If day in and day out, I said to my friends or family members:
“I don’t know why you even bother, you’re never going to accomplish……….”
“You’re stupid, lazy and good-for-nothing, no wonder you can’t…….”
And on and on and on, they probably wouldn’t want to be my friend much longer?! And rightly so! But, we’re stuck with ourselves, and often that’s who’s talking to us like that!
Most people don’t realize it, but as we go about our daily lives we are constantly thinking about and interpreting the situations we find ourselves in. It’s as though we have an internal voice inside our head that determines how we perceive every situation. It’s the soundtrack to our thoughts, and our brains are listening very carefully, no differently than it listens to the words of others and has a reaction, emotion and brain/ memory firing according to what it hears (think the act of learning, conversation, sweet nothings, commands, etc). Some of our self-talk is a neutral easy-going kind of banter (“I think I’ll have waffles,” “cute shirt,” or “I wonder what Mary is up to tonight?”); but then there’s the dark side…
Have you ever noticed yourself talking down, criticizing, or holding yourself to an unrealistic expectation? Of course everybody has their bad days, where they do something foolish, feel awkward or regretful and then move on, but generally we should be doing a lot more cheering ourselves on than bashing ourselves for our mistakes! Life is t-o-u-g-h and we are all just doing the very best we can….we need to remind ourselves of THAT, and not of every single time we fail. There is a time and place to challenge yourself, but that should not ever replace recognizing that you are trying, succeeding, growing and learning too. If you find yourself constantly judging, critiquing, and generally hating yourself, you are at risk for lower self-esteem, decreased activity and productivity, depression, inability to concentrate and a negative outlook on life which will poorly reflect on you and negatively affect your relationships and responsibilities….which will likely begin the negative-self-talk-cycle all over again!
If this all sounds too true to you, you aren’t alone. Although it’s sad to say, we tend to be our own worse critics. We tend to be able to see the good in others (our friends, family members etc.) and dwell on our own less positive points, and it is hard to recognize our good side and pat our own back…especially for just trying or being brave or keeping calm. There is no question that in rough world, we have to be on our own side! So how can we possibly start to change the way we treat ourselves? Here are a few tips to get you started:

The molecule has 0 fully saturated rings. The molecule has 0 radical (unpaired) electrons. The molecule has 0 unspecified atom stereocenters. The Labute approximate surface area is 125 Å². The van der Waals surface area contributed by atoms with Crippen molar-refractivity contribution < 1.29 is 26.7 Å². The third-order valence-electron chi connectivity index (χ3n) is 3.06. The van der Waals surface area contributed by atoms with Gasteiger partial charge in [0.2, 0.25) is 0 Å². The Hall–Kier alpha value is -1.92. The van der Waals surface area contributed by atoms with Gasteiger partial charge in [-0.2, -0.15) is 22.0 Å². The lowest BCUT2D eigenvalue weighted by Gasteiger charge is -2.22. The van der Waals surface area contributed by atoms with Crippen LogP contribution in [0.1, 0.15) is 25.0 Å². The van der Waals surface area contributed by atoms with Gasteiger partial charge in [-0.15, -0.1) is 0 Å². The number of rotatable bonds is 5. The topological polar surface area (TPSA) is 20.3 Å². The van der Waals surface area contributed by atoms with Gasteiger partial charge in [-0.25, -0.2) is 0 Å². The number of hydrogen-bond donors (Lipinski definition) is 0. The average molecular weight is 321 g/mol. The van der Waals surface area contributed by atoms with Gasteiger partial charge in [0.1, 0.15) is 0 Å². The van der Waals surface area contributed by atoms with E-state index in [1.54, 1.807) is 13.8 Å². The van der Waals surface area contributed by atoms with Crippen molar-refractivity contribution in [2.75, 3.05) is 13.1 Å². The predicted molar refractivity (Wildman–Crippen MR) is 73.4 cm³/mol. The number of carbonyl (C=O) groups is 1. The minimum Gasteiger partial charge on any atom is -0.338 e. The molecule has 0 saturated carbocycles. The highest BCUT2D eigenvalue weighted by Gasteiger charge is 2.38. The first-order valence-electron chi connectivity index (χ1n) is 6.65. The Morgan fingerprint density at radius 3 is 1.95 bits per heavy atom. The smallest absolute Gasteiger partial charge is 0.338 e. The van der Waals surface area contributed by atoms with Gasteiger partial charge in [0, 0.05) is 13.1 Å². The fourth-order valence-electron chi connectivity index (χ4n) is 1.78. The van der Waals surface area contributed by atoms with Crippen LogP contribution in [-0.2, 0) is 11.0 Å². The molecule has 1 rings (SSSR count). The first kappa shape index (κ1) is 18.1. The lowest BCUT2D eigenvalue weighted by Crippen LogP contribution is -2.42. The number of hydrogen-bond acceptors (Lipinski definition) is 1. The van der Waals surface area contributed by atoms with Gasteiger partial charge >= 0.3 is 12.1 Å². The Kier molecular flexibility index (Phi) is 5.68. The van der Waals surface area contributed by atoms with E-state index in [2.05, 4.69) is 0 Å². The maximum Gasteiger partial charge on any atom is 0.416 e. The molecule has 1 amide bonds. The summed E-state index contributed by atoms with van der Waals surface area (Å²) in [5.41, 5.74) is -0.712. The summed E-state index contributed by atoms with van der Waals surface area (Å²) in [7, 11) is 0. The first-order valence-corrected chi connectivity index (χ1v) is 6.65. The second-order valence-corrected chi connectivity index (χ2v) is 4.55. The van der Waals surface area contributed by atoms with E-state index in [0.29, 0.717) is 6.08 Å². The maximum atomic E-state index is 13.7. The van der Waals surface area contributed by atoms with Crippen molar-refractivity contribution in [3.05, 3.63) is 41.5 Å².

- Be gentler with others. The way we treat other people is a direct reflection of how we feel about ourselves; the ability to forgive or have patience extends to others and yourself and it’s a great habit to get into….once you are easier on others, it’s easier to be easier on yourself!
- Actually believe that no one is ever perfect. Even the people you think are perfect are not. Trust me. You need to allow yourself room to grow and learn and make mistakes sometimes. Apologize and forgive yourself when things go really really wrong. The act of forgiveness is difficult but also can give a sense of freedom and growth.
- Try to concentrate on the positives. This is FAR easier said than done, but we need to recognize and appreciate our efforts and our positive traits especially on days when we feel the worst. This takes time and practice, and we need to remind ourselves a lot, but there are positives and life’s “little” things and gratitiudes can take us a long way too!
- Set realistic expectations of yourself. Don’t set yourself up to fail, if there is something that you feel you need to change then work towards it but don’t expect yourself to accomplish the impossible or to make major changes in a day.
- Take a step back. Try to look at yourself through someone else’s eyes. Sometimes it’s easier to see your good points if you think about how your friends or family view you. Ask yourself, “how would they describe me? What qualities do I have they appreciate?”
- Work at ways to build your confidence. Often, it is when we are feeling insecure, judged, vulnerable, anxious or undervalued that we use negative self-talk. Work at learning about situations, building your skills, recognizing your strengths, practicing and building a support system in order to feel more confident and competent in these situations.
- Be around people that are nice to you! Often, we repeat the messages we hear from others (or worry others might be saying). Choose friends, colleagues and social situations that celebrate and support you! Nobody needs frenemies and they’ll bring you down long after you leave their presence. Stick to those whose words will uplift and bring joy to you no matter what kind of say you are having!
- Have a “go-to” mantra or phrase that you can repeat during stressful, negative or difficult times to replace negative thoughts and keep calm in your mind. Create your own meaningful phrase or use a popular quote that makes you smile or feel positive! Some examples are:
* This too shall pass
* You have enough. You do enough. You are enough
* I’m doing the best I can and that’s enough for today
* You are smart. You are important. You are kind.
*I think I can, I think I can…
*Everything will be okay in the end. If it’s not okay, it’s not the end.
*Faith does not make things easy. It makes things possible
* I will try.
We can learn a lot from children…check out this little girl who’s got positive self-pep-talking down to an art! Enjoy the smile:)